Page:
Parool

Meteen bij de openingsmaten, met die dreigende en onverbiddelijke figuren in de celli, spits je de oren, omdat Fischer met microdynamische accenten vanuit de stilte een spanning weet te generen doe niet vanzelfspreekt. (...) (...) Het orkest speelt prachtig en ook het Hongaars Radiokoor is op zijn taak berekend.

    Www. Parutions.com

une des versions les plus abouties de l'oeuvre. Les couleurs, que délivre l'orchestre de Budapest, sont d'une beauté exemplaire, qu'une prise de son en pur DSD vient renforcer avec naturel et précision. Fischer laisse alors le discours musical s'épanouir en respirations idoines, marquées au sceau de l'évidence. Cette vision "moderne" semble soudainement porteuse d'une originalité que beaucoup d'autres enregistrements ne possèdent hélas pas. Un Super Audio CD stéréo et multicanal incontournable qui ravira aussi bien les mélomanes que les amateurs de prise de son de démonstration.

    Choral Journal

Heartfelt, but never over-the-top!! (…) Mezzo-soprano Birgit Remmert makes lovely work of ‘Urlicht’ and the contributions of the choir, from velvet first entrance to final peroration are near-perfect.

    Hifi+

There are many great Mahler seconds available but this is the best I've heard on SACD. Truly inspired and not to be missed!

    Stereophile

It pulls you in and on with urgency. (…) (…) so well recorded and performed, and so infused with passion, that is easily becomes one of my favourites. (…)

    Audiophile Audition

Mahler's alternately terrifying and ecstatic visions come fiercely projected in surround sound… My whole listening space lit up, a spasm of acoustical revelation. (…) put this high on the must-have list. (…)

    The Washington Post

A beautiful performance - majestic but intimate, sweeping but tender, carefully planned and brilliantly executed… This is one of the best recordings of the 'Resurrection' Symphony ever made worthy to stand with the very different performances by Otto Klemperer and Leonard Bernstein. (…)

    Dallas Morning News

Even the most complex fortissimo emerges with every strand intact all wrapped (but never congested) in a warm concert-hall ambience. (…)

    Mazone.com

Jared Sacks really has got the measure of recording in the new Budapest palace of Arts and, as I have indicated, the sound quality on these two SACDs is absolutely superb. The bass instruments are reproduced with much more impact than in the earlier recording, yet the overall sound has even greater transparency. The orchestra is seated as for MTT with the violins split left and right, basses on the left etc. as Mahler would have expected. This arrangement always seems to reveal a wealth of inner detail and that is certainly the case here. Throughout, the Budapest Festival Orchestra play with the utmost virtuosity for its founder and I cannot recommend this version too highly. This is a great achievement for all concerned. A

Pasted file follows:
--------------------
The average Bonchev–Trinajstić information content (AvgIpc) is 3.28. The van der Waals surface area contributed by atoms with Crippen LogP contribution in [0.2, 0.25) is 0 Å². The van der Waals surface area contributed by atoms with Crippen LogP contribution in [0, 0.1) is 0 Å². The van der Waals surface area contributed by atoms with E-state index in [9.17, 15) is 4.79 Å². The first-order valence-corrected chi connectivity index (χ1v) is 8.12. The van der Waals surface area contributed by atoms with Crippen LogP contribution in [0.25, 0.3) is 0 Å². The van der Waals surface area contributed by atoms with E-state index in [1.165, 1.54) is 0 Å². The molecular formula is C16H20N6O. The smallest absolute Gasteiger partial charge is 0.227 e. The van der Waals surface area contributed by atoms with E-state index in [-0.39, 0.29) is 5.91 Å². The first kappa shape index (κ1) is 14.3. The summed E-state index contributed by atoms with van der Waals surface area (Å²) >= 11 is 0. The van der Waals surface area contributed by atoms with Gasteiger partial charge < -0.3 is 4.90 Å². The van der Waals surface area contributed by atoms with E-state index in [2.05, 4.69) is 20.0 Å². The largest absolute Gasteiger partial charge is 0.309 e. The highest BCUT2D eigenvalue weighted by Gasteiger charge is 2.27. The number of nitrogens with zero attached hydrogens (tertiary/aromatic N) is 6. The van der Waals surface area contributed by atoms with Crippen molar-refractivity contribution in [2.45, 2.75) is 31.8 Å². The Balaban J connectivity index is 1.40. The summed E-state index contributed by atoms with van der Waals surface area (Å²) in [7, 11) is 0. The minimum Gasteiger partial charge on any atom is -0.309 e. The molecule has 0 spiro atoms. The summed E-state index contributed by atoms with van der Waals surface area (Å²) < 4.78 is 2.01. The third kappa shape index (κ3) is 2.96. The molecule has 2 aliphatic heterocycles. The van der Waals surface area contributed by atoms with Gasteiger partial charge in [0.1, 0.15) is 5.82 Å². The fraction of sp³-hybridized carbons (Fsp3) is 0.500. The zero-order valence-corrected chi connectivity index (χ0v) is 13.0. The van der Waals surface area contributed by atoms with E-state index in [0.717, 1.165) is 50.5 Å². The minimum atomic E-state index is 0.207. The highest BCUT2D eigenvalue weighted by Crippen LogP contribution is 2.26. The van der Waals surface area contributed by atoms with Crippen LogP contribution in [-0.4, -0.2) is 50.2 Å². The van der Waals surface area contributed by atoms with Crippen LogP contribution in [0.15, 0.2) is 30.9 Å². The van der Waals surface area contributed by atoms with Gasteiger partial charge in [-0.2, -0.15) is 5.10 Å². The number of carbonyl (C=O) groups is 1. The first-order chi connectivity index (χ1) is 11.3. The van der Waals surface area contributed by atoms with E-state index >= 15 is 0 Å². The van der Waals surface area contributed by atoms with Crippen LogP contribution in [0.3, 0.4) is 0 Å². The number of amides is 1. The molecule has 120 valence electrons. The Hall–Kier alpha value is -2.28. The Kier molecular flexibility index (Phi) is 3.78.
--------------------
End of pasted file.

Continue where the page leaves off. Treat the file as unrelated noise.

The Guardian

the whole symphony, usually considered disjointed, comes over as exceptionally cogent, with not a duff passage or wasted note to be heard. Highly recommended.

    Allmusicguide

This 2005 recording by Iván Fischer and the Budapest Festival Orchestra is a grand rendition with a forceful interpretation, gorgeous sound, and thrilling climaxes that many will find awe-inspiring (...) (...), just in terms of its audio quality, this double SACD is a collector's dream, with nearly ideal timbres and splendid resonance in 5.0 surround sound and DSD recording; so if you are looking for a "Resurrection" that sounds like the end of the world, this package may fill the bill.

    Gramophone

The crowning glory is, as it should be, the finale – and it is here that Fischer, his performers and his engineers, really excel. The ‘special effects’ of Mahler’s elaborate Judgement Day fresco have rarely been so magically realised. The offstage horns are so breathtakingly remote as to suggest the world of the living left far behind. Moments of quite extraordinary stasis precede the sounding of the Dies Irae and the hushed entry of the chorus. And come the peroration (resplendent with fabulous horns), Fischer knows that it is with that final crescendo of the chorus and only then that the heavens really pen. Impressive!!

Mahler - Symphony No. 2 in C-Minor - Resurrection (2006)

Mahler

Budapest Festival Orchestra

Cables:Van den Hul T3 series
Digital Converters:Meitner A/D DSD / Meitner DA
Mastering Engineer:Jared Sacks
Mastering Equipment:B&W 803 diamond series
Microphones:Bruel & Kjaer, Schoeps
Mixing Board:Rens Heijnis custom design
Producer:Hein Dekker
Recording Engineer:Hein Dekker, Jared Sacks
Recording location:The Palace of Arts, Budapest Hungary 2006
Recording Software:Pyramix bij Merging
Recording Type & Bit Rate:DSD64
Speakers:Audiolab, Holland

Quality & Channel Selection Digitized at DSD64
Select Quality and Channels to calculate the price below More info

Quality

  • DXD
  • 64fs
  • 128fs
  • 256fs

Channels

This album is available as ST+MCH download (Stereo + Multichannel)
For albums, lower DSD bit rates (128 and/or 64) are available at no surcharge. This does not apply for DXD selection.
Album Download duration price
23506: Mahler - Symphony No. 2 in C-Minor - Resurrection
01:21:12   Select quality & channels above
Tracks
1.
Allegro Maestoso
Mahler
00:21:03   Select quality & channels above
2.
Andante Moderato
Mahler
00:10:00   Select quality & channels above
3.
In Ruhig Fließbender Bewegung
Mahler
00:11:17   Select quality & channels above
4.
Urlicht_ Sehr Feierlich, Aber Schlicht
Mahler
00:04:52   Select quality & channels above
5.
Im Tempo Des Scherzo
Mahler
00:34:00   Select quality & channels above

Connected Albums



User Reviews

Other albums from this label